The passage quoted above comes from his letter to Massachusetts’s then-newly-appointed military governor, Thomas Gage. In hindsight, Lord Dartmouth couldn’t have given worse advice. Governor Gage’s avid implementation of the “Intolerable Acts” helped turn a simmering rebellion into an outright revolt.

But not yet. April 1774 was relatively calm before the storm.

The public disorder can provoke two opposite responses from those who are charged with keeping the peace. Sometimes officials declare that the apparent disorder is “mostly peaceful protest” and best allowed to run its course. Other times, officials declare the disorder is a dire threat to the state and must be quashed with every available expedient.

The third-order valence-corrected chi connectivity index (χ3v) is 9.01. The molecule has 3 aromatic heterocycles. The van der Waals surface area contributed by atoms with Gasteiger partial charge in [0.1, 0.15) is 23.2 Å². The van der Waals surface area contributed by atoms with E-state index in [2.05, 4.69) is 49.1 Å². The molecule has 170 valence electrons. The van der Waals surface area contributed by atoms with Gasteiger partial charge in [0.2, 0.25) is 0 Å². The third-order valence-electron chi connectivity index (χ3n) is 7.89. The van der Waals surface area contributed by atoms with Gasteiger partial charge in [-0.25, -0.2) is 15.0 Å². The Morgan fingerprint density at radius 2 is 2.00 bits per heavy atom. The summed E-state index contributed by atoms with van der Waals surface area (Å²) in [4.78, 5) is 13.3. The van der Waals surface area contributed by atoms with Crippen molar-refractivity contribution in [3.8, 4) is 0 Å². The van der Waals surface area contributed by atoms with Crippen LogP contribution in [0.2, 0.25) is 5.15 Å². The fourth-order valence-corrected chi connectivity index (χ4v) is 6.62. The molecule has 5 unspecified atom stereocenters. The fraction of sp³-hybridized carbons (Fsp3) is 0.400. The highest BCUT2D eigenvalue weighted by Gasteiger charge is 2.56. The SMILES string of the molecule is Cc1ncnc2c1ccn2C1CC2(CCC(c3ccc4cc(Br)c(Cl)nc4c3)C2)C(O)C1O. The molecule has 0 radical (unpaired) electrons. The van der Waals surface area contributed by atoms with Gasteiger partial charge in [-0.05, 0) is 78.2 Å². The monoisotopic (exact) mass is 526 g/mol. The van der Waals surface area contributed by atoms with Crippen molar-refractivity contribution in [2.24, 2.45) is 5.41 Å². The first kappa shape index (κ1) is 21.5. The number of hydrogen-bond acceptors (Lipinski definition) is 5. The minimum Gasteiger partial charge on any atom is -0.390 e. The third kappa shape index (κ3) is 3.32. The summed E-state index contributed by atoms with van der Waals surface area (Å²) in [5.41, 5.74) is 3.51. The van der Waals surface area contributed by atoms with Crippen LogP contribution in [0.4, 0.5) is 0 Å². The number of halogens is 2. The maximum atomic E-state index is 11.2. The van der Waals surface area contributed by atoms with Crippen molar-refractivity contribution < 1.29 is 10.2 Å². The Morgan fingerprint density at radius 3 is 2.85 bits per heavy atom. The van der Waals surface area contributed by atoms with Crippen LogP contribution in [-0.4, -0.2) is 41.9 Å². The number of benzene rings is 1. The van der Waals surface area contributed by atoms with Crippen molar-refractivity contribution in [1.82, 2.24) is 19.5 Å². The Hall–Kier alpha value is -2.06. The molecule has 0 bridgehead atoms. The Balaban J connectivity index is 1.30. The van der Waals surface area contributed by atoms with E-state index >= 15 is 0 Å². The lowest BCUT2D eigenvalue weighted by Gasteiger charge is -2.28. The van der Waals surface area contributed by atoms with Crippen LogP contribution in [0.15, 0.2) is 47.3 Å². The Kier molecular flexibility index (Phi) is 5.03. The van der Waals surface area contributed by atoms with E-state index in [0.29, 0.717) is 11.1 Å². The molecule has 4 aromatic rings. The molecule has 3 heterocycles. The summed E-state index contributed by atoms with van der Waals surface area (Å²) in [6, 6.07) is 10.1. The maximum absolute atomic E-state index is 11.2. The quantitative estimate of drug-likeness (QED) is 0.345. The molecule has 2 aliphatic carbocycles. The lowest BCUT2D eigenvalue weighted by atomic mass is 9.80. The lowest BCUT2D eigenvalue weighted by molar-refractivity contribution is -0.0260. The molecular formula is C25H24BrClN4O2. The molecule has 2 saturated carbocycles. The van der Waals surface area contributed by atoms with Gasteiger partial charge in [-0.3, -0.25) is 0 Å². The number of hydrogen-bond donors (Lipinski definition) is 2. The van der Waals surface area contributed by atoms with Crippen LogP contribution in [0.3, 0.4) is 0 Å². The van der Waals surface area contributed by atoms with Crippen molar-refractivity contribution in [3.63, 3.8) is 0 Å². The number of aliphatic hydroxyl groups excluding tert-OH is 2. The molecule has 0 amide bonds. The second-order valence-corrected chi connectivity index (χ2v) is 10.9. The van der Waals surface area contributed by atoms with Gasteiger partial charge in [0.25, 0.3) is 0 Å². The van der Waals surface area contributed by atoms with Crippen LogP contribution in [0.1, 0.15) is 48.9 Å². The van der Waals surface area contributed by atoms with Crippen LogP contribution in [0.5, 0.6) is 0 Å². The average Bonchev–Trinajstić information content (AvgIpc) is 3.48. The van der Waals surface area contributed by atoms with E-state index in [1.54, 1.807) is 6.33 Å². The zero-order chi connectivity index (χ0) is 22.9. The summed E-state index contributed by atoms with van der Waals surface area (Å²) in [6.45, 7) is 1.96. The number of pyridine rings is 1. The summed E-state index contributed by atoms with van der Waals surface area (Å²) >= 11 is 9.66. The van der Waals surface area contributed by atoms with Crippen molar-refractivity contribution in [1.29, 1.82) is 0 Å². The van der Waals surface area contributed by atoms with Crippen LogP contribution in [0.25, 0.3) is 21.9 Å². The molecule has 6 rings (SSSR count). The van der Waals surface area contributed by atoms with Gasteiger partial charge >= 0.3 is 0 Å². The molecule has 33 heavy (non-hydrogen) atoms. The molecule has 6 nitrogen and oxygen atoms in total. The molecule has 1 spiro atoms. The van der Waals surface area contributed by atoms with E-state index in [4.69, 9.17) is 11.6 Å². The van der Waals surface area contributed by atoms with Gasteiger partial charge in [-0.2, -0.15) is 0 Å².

The run-up to the American Revolution provides examples of both.

The British government was slow to intervene when Bostonians destroyed a valuable cargo of East India tea and did nothing when the Loyalist tax man John Malcolm was tarred and feathered. But with the passage of a series of harsh laws in March and April 1674 and the appointment of this grim new governor of Massachusetts, the British government veered far in the other direction.

Parliament passed the first of what became known as the Intolerable Acts on March 31: an act to close the Port of Boston. Word of it had reached the colonies within a few weeks, but King George had not yet signed it into law, and it was not to take effect until June 1, 1774. That left Boston in suspense for April, and very little happened that month, which outwardly moved the colonies towards revolution.